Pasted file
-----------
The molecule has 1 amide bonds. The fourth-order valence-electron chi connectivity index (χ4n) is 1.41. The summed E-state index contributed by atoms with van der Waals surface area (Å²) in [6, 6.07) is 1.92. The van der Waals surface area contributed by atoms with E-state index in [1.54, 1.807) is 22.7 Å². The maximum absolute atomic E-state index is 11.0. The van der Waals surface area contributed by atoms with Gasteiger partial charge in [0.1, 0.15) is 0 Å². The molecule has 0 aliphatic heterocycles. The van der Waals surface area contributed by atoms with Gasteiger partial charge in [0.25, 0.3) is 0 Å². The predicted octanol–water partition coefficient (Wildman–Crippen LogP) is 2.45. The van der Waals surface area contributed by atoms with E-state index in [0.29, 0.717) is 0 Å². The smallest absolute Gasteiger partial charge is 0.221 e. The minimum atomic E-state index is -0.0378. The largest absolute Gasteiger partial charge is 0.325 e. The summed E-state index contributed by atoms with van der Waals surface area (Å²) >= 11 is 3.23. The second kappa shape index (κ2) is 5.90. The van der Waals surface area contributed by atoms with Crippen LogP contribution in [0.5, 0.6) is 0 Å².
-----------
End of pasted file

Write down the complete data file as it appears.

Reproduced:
The molecule has 1 amide bonds. The fourth-order valence-electron chi connectivity index (χ4n) is 1.41. The summed E-state index contributed by atoms with van der Waals surface area (Å²) in [6, 6.07) is 1.92. The van der Waals surface area contributed by atoms with E-state index in [1.54, 1.807) is 22.7 Å². The maximum absolute atomic E-state index is 11.0. The van der Waals surface area contributed by atoms with Gasteiger partial charge in [0.1, 0.15) is 0 Å². The molecule has 0 aliphatic heterocycles. The van der Waals surface area contributed by atoms with Gasteiger partial charge in [0.25, 0.3) is 0 Å². The predicted octanol–water partition coefficient (Wildman–Crippen LogP) is 2.45. The van der Waals surface area contributed by atoms with E-state index in [0.29, 0.717) is 0 Å². The smallest absolute Gasteiger partial charge is 0.221 e. The minimum atomic E-state index is -0.0378. The largest absolute Gasteiger partial charge is 0.325 e. The summed E-state index contributed by atoms with van der Waals surface area (Å²) >= 11 is 3.23. The second kappa shape index (κ2) is 5.90. The van der Waals surface area contributed by atoms with Crippen LogP contribution in [0.5, 0.6) is 0 Å².